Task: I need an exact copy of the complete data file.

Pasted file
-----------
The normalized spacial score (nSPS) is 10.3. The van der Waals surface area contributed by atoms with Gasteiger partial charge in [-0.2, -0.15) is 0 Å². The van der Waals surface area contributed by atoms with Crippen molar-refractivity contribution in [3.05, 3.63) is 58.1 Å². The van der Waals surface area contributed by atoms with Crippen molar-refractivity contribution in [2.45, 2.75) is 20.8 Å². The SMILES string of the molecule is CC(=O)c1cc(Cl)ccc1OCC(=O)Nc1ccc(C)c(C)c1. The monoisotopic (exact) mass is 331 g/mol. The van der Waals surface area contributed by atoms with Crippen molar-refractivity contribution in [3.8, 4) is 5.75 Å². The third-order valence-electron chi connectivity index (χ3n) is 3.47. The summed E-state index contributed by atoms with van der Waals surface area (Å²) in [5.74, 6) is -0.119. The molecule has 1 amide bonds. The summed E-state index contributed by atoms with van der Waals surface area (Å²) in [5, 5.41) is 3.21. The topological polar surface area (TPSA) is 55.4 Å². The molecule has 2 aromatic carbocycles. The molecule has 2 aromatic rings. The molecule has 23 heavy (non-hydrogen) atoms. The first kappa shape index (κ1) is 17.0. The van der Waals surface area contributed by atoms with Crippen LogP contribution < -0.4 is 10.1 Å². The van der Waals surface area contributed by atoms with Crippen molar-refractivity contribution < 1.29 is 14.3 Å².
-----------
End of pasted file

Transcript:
The normalized spacial score (nSPS) is 10.3. The van der Waals surface area contributed by atoms with Gasteiger partial charge in [-0.2, -0.15) is 0 Å². The van der Waals surface area contributed by atoms with Crippen molar-refractivity contribution in [3.05, 3.63) is 58.1 Å². The van der Waals surface area contributed by atoms with Crippen molar-refractivity contribution in [2.45, 2.75) is 20.8 Å². The SMILES string of the molecule is CC(=O)c1cc(Cl)ccc1OCC(=O)Nc1ccc(C)c(C)c1. The monoisotopic (exact) mass is 331 g/mol. The van der Waals surface area contributed by atoms with Crippen molar-refractivity contribution in [3.8, 4) is 5.75 Å². The third-order valence-electron chi connectivity index (χ3n) is 3.47. The summed E-state index contributed by atoms with van der Waals surface area (Å²) in [5.74, 6) is -0.119. The molecule has 1 amide bonds. The summed E-state index contributed by atoms with van der Waals surface area (Å²) in [5, 5.41) is 3.21. The topological polar surface area (TPSA) is 55.4 Å². The molecule has 2 aromatic carbocycles. The molecule has 2 aromatic rings. The molecule has 23 heavy (non-hydrogen) atoms. The first kappa shape index (κ1) is 17.0. The van der Waals surface area contributed by atoms with Crippen LogP contribution < -0.4 is 10.1 Å². The van der Waals surface area contributed by atoms with Crippen molar-refractivity contribution < 1.29 is 14.3 Å².